Why you do not need to be first-to-market

Mapquest, Friendster, Netscape, ShareYourWorld, JumpStation…

Used any of these recently? Or even heard of them? Didn’t think so…

Rest in Peace, guys

If you’ve been to any startup talk, listened to any startup podcast or read a blog post from any of the Shoreditch craft-beer drinking bearded startup guys you will incessantly be reminded of the importance of being first to market.

This is diametrically opposed to the countless academic research papers, real world events and even logic itself. It seems that this ideology has stemmed from the Lean Startup, which has been interpreted by many to mean that in order to succeed it is imperative to be first to market with an MVP. This is not correct. I am not criticising the Lean Startup, I am criticising this hardline interpretation of it.

In this post I would like to dispel the myth that being first to market is imperative to success and explain what factors really determine first mover advantage and the benefits and drawbacks that come with it.

What is first mover advantage?

In a business context, any significant entity that is the first to enter a particular market segment is referred to as having first mover advantage, or FMA for short. If a business can successfully achieve FMA it can easily monopolise the market segment which can result in higher profit margins through control of supply. Companies like Hoover with their line of vacuum cleaners and Gillette with safety razors successfully capitalised on FMA in the early stages of their business.

First Mover Advantage Matrix

There are two predominant factors that will affect a business’s chance of FMA success; The rate of technical evolution and the rate of market expansion. These two factors can be transposed on to a matrix to create the FMA matrix. The position of a business in this matrix helps us to predict its chance of obtaining FMA and the duration it will be able to retain it.

Short-term and Long-term FMA

For all of the four types of market in the FMA matrix there are two possible types of FMA; short-term and long-term. Each will require different resources and yield different advantages. It’s important to know what kind of first mover advantage you are trying to obtain and its most likely outcomes (or in some cases, lack thereof).

Slow Evolution, Slow Expansion

A business that operates in an industry with slow technological evolution and slow market expansion (top left of the matrix) typically has the best chance of obtaining long lasting FMA. Hoover is a prime example of a business that has operated in these circumstances.

In 1908 janitor James Murray Spangler invented and began selling the Electric suction-sweeper. By 1921 the Hoover Suction Sweeper Co. had developed into a global business yet less than 5% of American households owned one. Gradual updates in the design like the addition of a container for the upright dust bag and the addition of the ‘beater bar’ were implemented as the market grew.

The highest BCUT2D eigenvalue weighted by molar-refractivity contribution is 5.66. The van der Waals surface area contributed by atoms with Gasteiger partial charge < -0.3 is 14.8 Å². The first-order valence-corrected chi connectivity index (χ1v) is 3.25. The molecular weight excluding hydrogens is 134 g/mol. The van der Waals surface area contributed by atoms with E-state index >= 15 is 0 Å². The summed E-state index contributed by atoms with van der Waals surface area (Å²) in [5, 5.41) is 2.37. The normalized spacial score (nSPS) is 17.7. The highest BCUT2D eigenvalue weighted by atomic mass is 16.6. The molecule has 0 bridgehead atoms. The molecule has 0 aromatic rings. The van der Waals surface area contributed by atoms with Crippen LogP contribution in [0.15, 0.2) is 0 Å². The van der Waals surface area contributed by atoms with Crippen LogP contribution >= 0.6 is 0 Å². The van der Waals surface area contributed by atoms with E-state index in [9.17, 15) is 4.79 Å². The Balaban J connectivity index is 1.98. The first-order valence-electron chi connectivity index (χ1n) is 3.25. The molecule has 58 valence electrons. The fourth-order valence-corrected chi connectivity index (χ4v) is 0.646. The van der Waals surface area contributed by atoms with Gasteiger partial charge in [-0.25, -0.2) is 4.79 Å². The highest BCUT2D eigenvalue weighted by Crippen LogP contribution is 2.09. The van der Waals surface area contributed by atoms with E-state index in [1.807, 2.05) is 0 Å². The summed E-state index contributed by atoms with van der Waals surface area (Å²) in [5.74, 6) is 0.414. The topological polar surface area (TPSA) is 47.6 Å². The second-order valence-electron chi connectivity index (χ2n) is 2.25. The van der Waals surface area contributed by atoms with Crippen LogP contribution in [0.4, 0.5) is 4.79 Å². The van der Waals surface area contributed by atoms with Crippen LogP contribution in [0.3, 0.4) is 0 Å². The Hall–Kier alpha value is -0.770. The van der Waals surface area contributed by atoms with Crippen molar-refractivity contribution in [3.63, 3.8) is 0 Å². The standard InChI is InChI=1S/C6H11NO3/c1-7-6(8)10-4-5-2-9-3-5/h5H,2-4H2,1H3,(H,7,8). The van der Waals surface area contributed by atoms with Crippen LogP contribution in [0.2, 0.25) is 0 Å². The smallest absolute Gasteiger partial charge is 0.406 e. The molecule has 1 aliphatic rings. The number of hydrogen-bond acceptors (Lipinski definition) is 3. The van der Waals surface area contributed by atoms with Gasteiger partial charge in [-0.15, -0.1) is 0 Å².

In this kind of environment Hoover had little trouble meeting demand or maintaining technical superiority. Consequently, any new entrant could not substantially differentiate itself and any innovations by such entrants could be incorporated by Hoover long before they could obtain any substantial market share.

In the short-term the benefits of being first into this kind of market will be almost non-existent. Providing you can hold onto your customer base and incorporate any new technological developments into your product, in the long-term being first will almost always pay off.

Fast Evolution, Slow Expansion

A business operating in an industry with a fast paced rate of technological evolution but a slow rate of market expansion (bottom left of the matrix) has an unlikely chance of obtaining any substantial FMA. This is because the fast pace of technological change inevitably results in new competitors with more technically advanced products entering the market space, rendering prior products obsolete.

In 1981 Sony released the first commercial digital camera, the Sony Mavica. With its meagre 0.3 megapixel resolution it was not an instant game changer. In addition to this the furious pace of technological evolution made new products obsolete within a year. The biggest area of improvement was the image resolution. By the early 2000s high end digital cameras were capable of taking images up to 6.4 megapixels. Using its deep-pockets and its technological abilities, Sony managed to earn a commanding share of the digital camera market. Today, Sony is still a market leader with a 34.3% global market share.

Analog vs digital camera usage graph showing an increase in digital and decrease in analog

Both short-term and long-term advantages are almost impossible to attain. Any new potential customers will be drawn to the most technologically advanced products and any new entrant will be able to substantially differentiate itself from the rest of the leading competition. Because of this, it’s often advantageous to wait until the rate of technological evolution decreases and the market begins to grow.